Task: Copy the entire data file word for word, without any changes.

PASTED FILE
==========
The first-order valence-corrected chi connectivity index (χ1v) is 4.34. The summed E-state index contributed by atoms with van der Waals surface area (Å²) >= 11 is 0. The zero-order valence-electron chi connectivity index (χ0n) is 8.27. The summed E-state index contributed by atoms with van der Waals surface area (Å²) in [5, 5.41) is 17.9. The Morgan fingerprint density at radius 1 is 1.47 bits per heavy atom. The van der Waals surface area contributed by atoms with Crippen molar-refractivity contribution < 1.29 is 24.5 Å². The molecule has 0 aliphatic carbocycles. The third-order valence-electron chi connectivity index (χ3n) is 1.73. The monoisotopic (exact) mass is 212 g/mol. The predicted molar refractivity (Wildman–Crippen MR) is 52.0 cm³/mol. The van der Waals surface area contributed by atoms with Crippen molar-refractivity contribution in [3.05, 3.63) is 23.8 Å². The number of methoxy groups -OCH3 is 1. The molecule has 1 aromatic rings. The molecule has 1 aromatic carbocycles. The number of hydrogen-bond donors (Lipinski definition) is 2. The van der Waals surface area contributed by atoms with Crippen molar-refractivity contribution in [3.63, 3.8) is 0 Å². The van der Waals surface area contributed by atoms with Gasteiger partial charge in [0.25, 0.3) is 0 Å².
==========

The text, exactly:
The first-order valence-corrected chi connectivity index (χ1v) is 4.34. The summed E-state index contributed by atoms with van der Waals surface area (Å²) >= 11 is 0. The zero-order valence-electron chi connectivity index (χ0n) is 8.27. The summed E-state index contributed by atoms with van der Waals surface area (Å²) in [5, 5.41) is 17.9. The Morgan fingerprint density at radius 1 is 1.47 bits per heavy atom. The van der Waals surface area contributed by atoms with Crippen molar-refractivity contribution < 1.29 is 24.5 Å². The molecule has 0 aliphatic carbocycles. The third-order valence-electron chi connectivity index (χ3n) is 1.73. The monoisotopic (exact) mass is 212 g/mol. The predicted molar refractivity (Wildman–Crippen MR) is 52.0 cm³/mol. The van der Waals surface area contributed by atoms with Crippen molar-refractivity contribution in [3.05, 3.63) is 23.8 Å². The number of methoxy groups -OCH3 is 1. The molecule has 1 aromatic rings. The molecule has 1 aromatic carbocycles. The number of hydrogen-bond donors (Lipinski definition) is 2. The van der Waals surface area contributed by atoms with Crippen molar-refractivity contribution in [3.63, 3.8) is 0 Å². The van der Waals surface area contributed by atoms with Gasteiger partial charge in [0.25, 0.3) is 0 Å².